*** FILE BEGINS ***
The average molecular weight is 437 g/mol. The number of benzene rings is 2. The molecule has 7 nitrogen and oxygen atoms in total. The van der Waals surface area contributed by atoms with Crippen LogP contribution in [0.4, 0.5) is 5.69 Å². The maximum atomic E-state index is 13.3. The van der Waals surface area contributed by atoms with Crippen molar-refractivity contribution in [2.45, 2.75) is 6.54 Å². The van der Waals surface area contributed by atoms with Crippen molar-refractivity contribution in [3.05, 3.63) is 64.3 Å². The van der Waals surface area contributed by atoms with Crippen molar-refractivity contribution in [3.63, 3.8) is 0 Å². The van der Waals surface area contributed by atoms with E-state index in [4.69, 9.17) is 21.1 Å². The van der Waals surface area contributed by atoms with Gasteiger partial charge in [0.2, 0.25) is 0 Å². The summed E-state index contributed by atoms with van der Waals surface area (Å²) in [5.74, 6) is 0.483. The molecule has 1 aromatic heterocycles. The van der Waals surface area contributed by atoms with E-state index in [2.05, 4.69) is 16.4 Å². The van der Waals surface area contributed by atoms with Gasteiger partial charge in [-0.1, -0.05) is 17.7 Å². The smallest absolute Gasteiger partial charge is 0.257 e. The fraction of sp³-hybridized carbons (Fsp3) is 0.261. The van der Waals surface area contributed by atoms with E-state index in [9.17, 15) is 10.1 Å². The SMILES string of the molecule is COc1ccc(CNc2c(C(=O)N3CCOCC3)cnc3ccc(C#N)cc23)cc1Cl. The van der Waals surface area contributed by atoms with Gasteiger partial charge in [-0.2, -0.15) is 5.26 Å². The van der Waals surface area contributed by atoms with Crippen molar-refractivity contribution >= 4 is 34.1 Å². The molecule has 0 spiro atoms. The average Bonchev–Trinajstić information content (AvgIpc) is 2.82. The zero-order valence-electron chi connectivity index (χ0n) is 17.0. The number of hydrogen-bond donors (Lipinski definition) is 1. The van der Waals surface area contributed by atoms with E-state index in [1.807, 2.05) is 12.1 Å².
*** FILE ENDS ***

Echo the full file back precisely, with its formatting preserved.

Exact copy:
The average molecular weight is 437 g/mol. The number of benzene rings is 2. The molecule has 7 nitrogen and oxygen atoms in total. The van der Waals surface area contributed by atoms with Crippen LogP contribution in [0.4, 0.5) is 5.69 Å². The maximum atomic E-state index is 13.3. The van der Waals surface area contributed by atoms with Crippen molar-refractivity contribution in [2.45, 2.75) is 6.54 Å². The van der Waals surface area contributed by atoms with Crippen molar-refractivity contribution in [3.05, 3.63) is 64.3 Å². The van der Waals surface area contributed by atoms with Crippen molar-refractivity contribution in [3.63, 3.8) is 0 Å². The van der Waals surface area contributed by atoms with E-state index in [4.69, 9.17) is 21.1 Å². The van der Waals surface area contributed by atoms with Gasteiger partial charge in [0.2, 0.25) is 0 Å². The summed E-state index contributed by atoms with van der Waals surface area (Å²) in [5.74, 6) is 0.483. The molecule has 1 aromatic heterocycles. The van der Waals surface area contributed by atoms with E-state index in [2.05, 4.69) is 16.4 Å². The van der Waals surface area contributed by atoms with Gasteiger partial charge in [-0.1, -0.05) is 17.7 Å². The smallest absolute Gasteiger partial charge is 0.257 e. The fraction of sp³-hybridized carbons (Fsp3) is 0.261. The van der Waals surface area contributed by atoms with E-state index in [9.17, 15) is 10.1 Å². The SMILES string of the molecule is COc1ccc(CNc2c(C(=O)N3CCOCC3)cnc3ccc(C#N)cc23)cc1Cl. The van der Waals surface area contributed by atoms with Gasteiger partial charge in [-0.2, -0.15) is 5.26 Å². The van der Waals surface area contributed by atoms with Crippen molar-refractivity contribution >= 4 is 34.1 Å². The molecule has 0 spiro atoms. The average Bonchev–Trinajstić information content (AvgIpc) is 2.82. The zero-order valence-electron chi connectivity index (χ0n) is 17.0. The number of hydrogen-bond donors (Lipinski definition) is 1. The van der Waals surface area contributed by atoms with E-state index in [1.807, 2.05) is 12.1 Å².